Christian Ristow

From Wikipedia, the free encyclopedia
  (Redirected from Robochrist Industries)
Jump to: navigation, search

Christian Ristow (born July 2, 1970) is an American robotic artist. He is known for his robotic performance art under the name Robochrist Industries, his animatronics work in film and television, and his large-scale interactive sculptures.

From 1993 to 1997 Ristow volunteered for the seminal robotic performance art collective Survival Research Laboratories in San Francisco, California.[1] During these years Ristow was involved in several SRL performances, contributing not only props but also, particularly in the years 1996 and 1997, robots that he had constructed.[2] During this period Ristow also participated in several collaborative performances with another San Francisco based performance group, The Seemen, including the often cited Hellco performance at the 1996 Burning Man festival.[3]

In 1997 Ristow relocated to Los Angeles to work in the field of animatronics for film and television.[4] Los Angeles also provided fresh audiences uninitiated to the world of robot performance art, which was already becoming well-known in northern California. Shortly thereafter the name "Robochrist Industries" was first used and a small group of volunteers coalesced to form a working performance group. The gradual inclusion of artistic and technical professionals from disciplines such as film special effects and the aerospace industry helped fuel larger and more frequent shows over the ensuing years.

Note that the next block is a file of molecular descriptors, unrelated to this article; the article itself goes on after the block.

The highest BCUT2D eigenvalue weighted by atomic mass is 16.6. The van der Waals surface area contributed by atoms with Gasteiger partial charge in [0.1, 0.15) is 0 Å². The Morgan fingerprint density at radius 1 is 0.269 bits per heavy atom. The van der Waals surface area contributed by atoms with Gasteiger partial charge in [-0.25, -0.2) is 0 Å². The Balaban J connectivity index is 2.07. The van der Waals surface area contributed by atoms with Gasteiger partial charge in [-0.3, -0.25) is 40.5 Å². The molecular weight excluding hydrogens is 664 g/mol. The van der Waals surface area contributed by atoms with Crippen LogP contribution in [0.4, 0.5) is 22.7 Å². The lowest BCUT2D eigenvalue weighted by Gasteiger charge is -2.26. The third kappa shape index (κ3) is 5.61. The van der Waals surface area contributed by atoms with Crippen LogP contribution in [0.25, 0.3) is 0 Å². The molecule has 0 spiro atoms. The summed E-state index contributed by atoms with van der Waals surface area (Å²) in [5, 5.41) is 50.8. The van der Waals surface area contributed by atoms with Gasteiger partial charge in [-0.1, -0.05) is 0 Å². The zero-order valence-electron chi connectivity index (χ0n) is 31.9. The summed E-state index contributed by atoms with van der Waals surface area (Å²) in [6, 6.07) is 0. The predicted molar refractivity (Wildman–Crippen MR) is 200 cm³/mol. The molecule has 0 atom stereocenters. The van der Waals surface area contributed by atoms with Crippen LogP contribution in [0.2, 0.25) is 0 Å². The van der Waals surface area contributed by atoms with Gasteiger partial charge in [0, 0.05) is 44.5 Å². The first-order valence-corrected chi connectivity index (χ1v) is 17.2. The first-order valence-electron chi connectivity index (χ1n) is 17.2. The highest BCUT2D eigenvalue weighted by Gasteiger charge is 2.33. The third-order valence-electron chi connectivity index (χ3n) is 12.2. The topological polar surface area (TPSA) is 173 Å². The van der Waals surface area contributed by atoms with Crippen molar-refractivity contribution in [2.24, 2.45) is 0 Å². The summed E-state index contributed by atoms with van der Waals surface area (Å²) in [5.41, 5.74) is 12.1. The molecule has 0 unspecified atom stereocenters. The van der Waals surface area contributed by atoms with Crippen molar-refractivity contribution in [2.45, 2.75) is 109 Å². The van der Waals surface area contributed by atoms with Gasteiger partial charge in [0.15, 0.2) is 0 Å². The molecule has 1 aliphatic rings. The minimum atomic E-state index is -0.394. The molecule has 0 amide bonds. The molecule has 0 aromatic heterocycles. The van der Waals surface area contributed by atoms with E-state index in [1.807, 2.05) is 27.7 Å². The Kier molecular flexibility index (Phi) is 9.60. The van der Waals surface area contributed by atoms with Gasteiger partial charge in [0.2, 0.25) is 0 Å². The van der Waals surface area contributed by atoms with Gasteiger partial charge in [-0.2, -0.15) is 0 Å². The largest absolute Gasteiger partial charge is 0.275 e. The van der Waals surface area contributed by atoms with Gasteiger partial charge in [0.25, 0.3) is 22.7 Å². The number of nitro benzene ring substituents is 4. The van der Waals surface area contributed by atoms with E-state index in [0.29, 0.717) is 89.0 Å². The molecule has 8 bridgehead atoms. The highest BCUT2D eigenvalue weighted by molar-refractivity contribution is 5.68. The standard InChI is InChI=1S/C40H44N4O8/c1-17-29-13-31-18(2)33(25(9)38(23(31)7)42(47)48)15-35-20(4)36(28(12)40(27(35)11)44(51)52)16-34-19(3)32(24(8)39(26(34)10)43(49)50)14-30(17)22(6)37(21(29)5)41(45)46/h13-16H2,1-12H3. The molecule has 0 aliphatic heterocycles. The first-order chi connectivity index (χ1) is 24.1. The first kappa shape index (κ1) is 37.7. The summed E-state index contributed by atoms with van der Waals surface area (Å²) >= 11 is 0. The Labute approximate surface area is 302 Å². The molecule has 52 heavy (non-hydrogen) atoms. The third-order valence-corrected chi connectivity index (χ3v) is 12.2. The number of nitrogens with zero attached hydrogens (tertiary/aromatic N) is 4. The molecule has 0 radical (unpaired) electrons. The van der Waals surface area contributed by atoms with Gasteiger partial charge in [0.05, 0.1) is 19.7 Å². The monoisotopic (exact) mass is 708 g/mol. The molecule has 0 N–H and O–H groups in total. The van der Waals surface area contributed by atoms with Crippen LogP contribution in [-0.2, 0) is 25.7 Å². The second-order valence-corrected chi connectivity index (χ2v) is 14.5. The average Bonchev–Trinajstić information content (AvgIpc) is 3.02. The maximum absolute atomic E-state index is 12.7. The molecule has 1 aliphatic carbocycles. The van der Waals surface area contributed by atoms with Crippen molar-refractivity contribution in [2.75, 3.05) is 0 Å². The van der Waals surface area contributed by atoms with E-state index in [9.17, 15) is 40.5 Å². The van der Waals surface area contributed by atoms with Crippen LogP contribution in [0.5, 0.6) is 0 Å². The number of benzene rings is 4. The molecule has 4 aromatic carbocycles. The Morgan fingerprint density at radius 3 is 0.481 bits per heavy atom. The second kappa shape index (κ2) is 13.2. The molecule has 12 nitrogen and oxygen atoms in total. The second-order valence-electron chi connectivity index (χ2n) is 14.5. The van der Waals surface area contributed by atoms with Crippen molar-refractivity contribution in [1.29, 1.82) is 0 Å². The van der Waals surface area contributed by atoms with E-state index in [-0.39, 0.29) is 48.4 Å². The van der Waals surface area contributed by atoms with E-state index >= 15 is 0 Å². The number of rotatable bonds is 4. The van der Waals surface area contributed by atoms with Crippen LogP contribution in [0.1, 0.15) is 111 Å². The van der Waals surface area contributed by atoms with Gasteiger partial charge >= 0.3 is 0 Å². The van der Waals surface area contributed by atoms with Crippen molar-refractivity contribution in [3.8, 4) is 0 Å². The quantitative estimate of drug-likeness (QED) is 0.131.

Starting in 1999 Ristow and cohorts began performing at the Coachella Valley Music and Arts Festival. These shows represented the apex of the group's activities, both in terms of fully realized spectacle and audience exposure. The 2006 film "Coachella" features footage culled from Robochrist performances from several different years as well as a brief interview with Ristow.[5]

In early 2006 Ristow again relocated, this time leaving Los Angeles for Taos, New Mexico, effectively killing Robochrist Industries.

The relocation to New Mexico marked a significant turn in Ristow's artistic output, away from robot-based ensemble performances, and in the direction of large-scale interactive sculpture. The list of notable large-scale sculptures built since that time includes Hand of Man (2008), Fledgling (2011), Face Forward (2011), and Becoming Human (2014). These pieces have been shown at Burning Man,[6] the Coachella Valley Music and Arts Festival,[7] Big Day Out (Australia),[8] The Voodoo Experience [9] (New Orleans, Louisiana), Maker Faire,[10] and The Glastonbury Festival [11] (England).

External links[edit]

Notes[edit]